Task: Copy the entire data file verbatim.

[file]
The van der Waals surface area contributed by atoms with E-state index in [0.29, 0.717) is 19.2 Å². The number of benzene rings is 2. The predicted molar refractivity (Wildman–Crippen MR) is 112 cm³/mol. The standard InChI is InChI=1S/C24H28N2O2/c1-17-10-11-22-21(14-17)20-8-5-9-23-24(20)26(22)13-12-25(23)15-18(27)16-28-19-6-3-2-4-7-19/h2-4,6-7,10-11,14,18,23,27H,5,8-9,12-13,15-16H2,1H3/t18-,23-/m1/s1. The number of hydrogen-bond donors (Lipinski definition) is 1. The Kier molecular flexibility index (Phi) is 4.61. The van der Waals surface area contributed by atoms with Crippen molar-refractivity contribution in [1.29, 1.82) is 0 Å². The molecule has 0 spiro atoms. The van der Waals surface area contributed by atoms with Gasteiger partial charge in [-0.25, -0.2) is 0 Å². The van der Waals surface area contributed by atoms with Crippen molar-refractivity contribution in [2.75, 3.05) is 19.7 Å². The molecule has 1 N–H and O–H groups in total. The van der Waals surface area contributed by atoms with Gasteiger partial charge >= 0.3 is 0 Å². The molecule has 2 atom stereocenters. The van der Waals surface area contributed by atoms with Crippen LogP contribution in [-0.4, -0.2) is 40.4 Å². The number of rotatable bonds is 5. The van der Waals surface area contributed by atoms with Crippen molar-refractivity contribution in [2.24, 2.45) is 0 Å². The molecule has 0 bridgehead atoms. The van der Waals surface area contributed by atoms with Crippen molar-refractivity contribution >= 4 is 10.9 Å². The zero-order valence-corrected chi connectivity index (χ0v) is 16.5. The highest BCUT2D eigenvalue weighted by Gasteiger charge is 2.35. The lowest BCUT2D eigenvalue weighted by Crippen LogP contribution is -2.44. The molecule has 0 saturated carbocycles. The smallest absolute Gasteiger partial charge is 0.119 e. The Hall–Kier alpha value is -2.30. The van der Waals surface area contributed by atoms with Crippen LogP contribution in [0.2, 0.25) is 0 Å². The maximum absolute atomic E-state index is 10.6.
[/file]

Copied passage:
The van der Waals surface area contributed by atoms with E-state index in [0.29, 0.717) is 19.2 Å². The number of benzene rings is 2. The predicted molar refractivity (Wildman–Crippen MR) is 112 cm³/mol. The standard InChI is InChI=1S/C24H28N2O2/c1-17-10-11-22-21(14-17)20-8-5-9-23-24(20)26(22)13-12-25(23)15-18(27)16-28-19-6-3-2-4-7-19/h2-4,6-7,10-11,14,18,23,27H,5,8-9,12-13,15-16H2,1H3/t18-,23-/m1/s1. The number of hydrogen-bond donors (Lipinski definition) is 1. The Kier molecular flexibility index (Phi) is 4.61. The van der Waals surface area contributed by atoms with Crippen molar-refractivity contribution in [1.29, 1.82) is 0 Å². The molecule has 0 spiro atoms. The van der Waals surface area contributed by atoms with Gasteiger partial charge in [-0.25, -0.2) is 0 Å². The van der Waals surface area contributed by atoms with Crippen molar-refractivity contribution in [2.75, 3.05) is 19.7 Å². The molecule has 1 N–H and O–H groups in total. The van der Waals surface area contributed by atoms with Gasteiger partial charge >= 0.3 is 0 Å². The molecule has 2 atom stereocenters. The van der Waals surface area contributed by atoms with Crippen LogP contribution in [-0.4, -0.2) is 40.4 Å². The number of rotatable bonds is 5. The van der Waals surface area contributed by atoms with Crippen molar-refractivity contribution in [2.24, 2.45) is 0 Å². The molecule has 0 bridgehead atoms. The van der Waals surface area contributed by atoms with Crippen molar-refractivity contribution >= 4 is 10.9 Å². The zero-order valence-corrected chi connectivity index (χ0v) is 16.5. The highest BCUT2D eigenvalue weighted by Gasteiger charge is 2.35. The lowest BCUT2D eigenvalue weighted by Crippen LogP contribution is -2.44. The molecule has 0 saturated carbocycles. The smallest absolute Gasteiger partial charge is 0.119 e. The Hall–Kier alpha value is -2.30. The van der Waals surface area contributed by atoms with Crippen LogP contribution in [0.2, 0.25) is 0 Å². The maximum absolute atomic E-state index is 10.6.